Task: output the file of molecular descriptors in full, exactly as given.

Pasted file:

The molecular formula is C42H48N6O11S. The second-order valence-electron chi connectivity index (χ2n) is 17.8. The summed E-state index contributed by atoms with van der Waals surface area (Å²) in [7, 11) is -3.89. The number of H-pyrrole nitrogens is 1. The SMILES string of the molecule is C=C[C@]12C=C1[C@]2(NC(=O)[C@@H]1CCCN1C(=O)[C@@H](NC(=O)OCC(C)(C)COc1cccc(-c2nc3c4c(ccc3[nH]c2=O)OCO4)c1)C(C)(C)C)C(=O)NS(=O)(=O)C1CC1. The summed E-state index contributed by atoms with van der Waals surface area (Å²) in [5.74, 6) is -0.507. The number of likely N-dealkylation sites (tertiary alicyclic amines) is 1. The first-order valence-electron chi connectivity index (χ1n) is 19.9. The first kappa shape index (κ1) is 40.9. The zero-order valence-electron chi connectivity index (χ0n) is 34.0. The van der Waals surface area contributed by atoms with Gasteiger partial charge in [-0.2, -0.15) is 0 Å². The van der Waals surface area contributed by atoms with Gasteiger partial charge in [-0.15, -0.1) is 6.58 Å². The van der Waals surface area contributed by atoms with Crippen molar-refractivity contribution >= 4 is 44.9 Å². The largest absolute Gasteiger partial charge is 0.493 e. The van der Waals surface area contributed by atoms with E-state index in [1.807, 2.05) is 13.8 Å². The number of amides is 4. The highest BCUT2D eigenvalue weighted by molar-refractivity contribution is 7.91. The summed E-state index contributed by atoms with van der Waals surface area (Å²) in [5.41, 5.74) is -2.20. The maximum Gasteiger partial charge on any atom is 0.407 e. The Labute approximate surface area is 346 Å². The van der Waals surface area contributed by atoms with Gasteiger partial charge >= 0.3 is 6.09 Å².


The molecular formula is C42H48N6O11S. The second-order valence-electron chi connectivity index (χ2n) is 17.8. The summed E-state index contributed by atoms with van der Waals surface area (Å²) in [7, 11) is -3.89. The number of H-pyrrole nitrogens is 1. The SMILES string of the molecule is C=C[C@]12C=C1[C@]2(NC(=O)[C@@H]1CCCN1C(=O)[C@@H](NC(=O)OCC(C)(C)COc1cccc(-c2nc3c4c(ccc3[nH]c2=O)OCO4)c1)C(C)(C)C)C(=O)NS(=O)(=O)C1CC1. The summed E-state index contributed by atoms with van der Waals surface area (Å²) in [5.74, 6) is -0.507. The number of likely N-dealkylation sites (tertiary alicyclic amines) is 1. The first-order valence-electron chi connectivity index (χ1n) is 19.9. The first kappa shape index (κ1) is 40.9. The zero-order valence-electron chi connectivity index (χ0n) is 34.0. The van der Waals surface area contributed by atoms with Gasteiger partial charge in [-0.2, -0.15) is 0 Å². The van der Waals surface area contributed by atoms with Gasteiger partial charge in [-0.15, -0.1) is 6.58 Å². The van der Waals surface area contributed by atoms with Crippen molar-refractivity contribution >= 4 is 44.9 Å². The largest absolute Gasteiger partial charge is 0.493 e. The van der Waals surface area contributed by atoms with E-state index in [1.807, 2.05) is 13.8 Å². The number of amides is 4. The highest BCUT2D eigenvalue weighted by molar-refractivity contribution is 7.91. The summed E-state index contributed by atoms with van der Waals surface area (Å²) in [5.41, 5.74) is -2.20. The maximum Gasteiger partial charge on any atom is 0.407 e. The Labute approximate surface area is 346 Å². The van der Waals surface area contributed by atoms with Gasteiger partial charge >= 0.3 is 6.09 Å².